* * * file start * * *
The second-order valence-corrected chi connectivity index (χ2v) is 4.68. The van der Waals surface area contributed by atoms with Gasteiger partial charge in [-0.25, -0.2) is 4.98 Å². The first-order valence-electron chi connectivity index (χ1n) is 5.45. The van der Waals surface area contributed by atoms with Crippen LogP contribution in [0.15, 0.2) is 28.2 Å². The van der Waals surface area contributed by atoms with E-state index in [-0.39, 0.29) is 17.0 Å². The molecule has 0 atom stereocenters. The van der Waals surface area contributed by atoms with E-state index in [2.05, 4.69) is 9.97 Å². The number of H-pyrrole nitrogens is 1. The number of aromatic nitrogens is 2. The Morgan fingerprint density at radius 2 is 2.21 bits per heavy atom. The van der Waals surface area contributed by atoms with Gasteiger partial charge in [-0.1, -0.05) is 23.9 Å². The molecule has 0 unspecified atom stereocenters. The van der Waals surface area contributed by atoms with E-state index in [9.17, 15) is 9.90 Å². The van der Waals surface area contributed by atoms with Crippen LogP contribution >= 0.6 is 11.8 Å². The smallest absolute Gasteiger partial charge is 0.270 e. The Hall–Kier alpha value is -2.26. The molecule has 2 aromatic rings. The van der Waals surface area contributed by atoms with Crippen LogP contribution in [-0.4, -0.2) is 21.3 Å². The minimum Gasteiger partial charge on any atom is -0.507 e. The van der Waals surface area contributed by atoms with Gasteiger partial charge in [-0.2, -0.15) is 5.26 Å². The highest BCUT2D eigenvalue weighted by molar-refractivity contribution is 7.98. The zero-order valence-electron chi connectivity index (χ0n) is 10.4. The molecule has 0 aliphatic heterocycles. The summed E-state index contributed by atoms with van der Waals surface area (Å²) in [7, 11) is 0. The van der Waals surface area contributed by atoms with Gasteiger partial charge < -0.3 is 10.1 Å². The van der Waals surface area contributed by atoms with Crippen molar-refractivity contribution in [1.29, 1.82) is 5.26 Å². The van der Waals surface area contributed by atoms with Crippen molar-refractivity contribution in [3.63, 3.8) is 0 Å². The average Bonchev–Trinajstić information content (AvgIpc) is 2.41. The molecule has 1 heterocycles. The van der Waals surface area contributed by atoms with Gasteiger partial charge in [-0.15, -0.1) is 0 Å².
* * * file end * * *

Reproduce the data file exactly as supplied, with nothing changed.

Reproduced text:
The second-order valence-corrected chi connectivity index (χ2v) is 4.68. The van der Waals surface area contributed by atoms with Gasteiger partial charge in [-0.25, -0.2) is 4.98 Å². The first-order valence-electron chi connectivity index (χ1n) is 5.45. The van der Waals surface area contributed by atoms with Crippen LogP contribution in [0.15, 0.2) is 28.2 Å². The van der Waals surface area contributed by atoms with E-state index in [-0.39, 0.29) is 17.0 Å². The molecule has 0 atom stereocenters. The van der Waals surface area contributed by atoms with E-state index in [2.05, 4.69) is 9.97 Å². The number of H-pyrrole nitrogens is 1. The number of aromatic nitrogens is 2. The Morgan fingerprint density at radius 2 is 2.21 bits per heavy atom. The van der Waals surface area contributed by atoms with Gasteiger partial charge in [-0.1, -0.05) is 23.9 Å². The molecule has 0 unspecified atom stereocenters. The van der Waals surface area contributed by atoms with E-state index in [9.17, 15) is 9.90 Å². The van der Waals surface area contributed by atoms with Crippen LogP contribution >= 0.6 is 11.8 Å². The smallest absolute Gasteiger partial charge is 0.270 e. The Hall–Kier alpha value is -2.26. The molecule has 2 aromatic rings. The van der Waals surface area contributed by atoms with Crippen LogP contribution in [-0.4, -0.2) is 21.3 Å². The minimum Gasteiger partial charge on any atom is -0.507 e. The van der Waals surface area contributed by atoms with Gasteiger partial charge in [-0.2, -0.15) is 5.26 Å². The highest BCUT2D eigenvalue weighted by molar-refractivity contribution is 7.98. The zero-order valence-electron chi connectivity index (χ0n) is 10.4. The molecule has 0 aliphatic heterocycles. The summed E-state index contributed by atoms with van der Waals surface area (Å²) in [7, 11) is 0. The van der Waals surface area contributed by atoms with Gasteiger partial charge < -0.3 is 10.1 Å². The van der Waals surface area contributed by atoms with Crippen molar-refractivity contribution in [1.29, 1.82) is 5.26 Å². The van der Waals surface area contributed by atoms with Crippen molar-refractivity contribution in [3.63, 3.8) is 0 Å². The average Bonchev–Trinajstić information content (AvgIpc) is 2.41. The molecule has 1 heterocycles. The van der Waals surface area contributed by atoms with Gasteiger partial charge in [-0.15, -0.1) is 0 Å².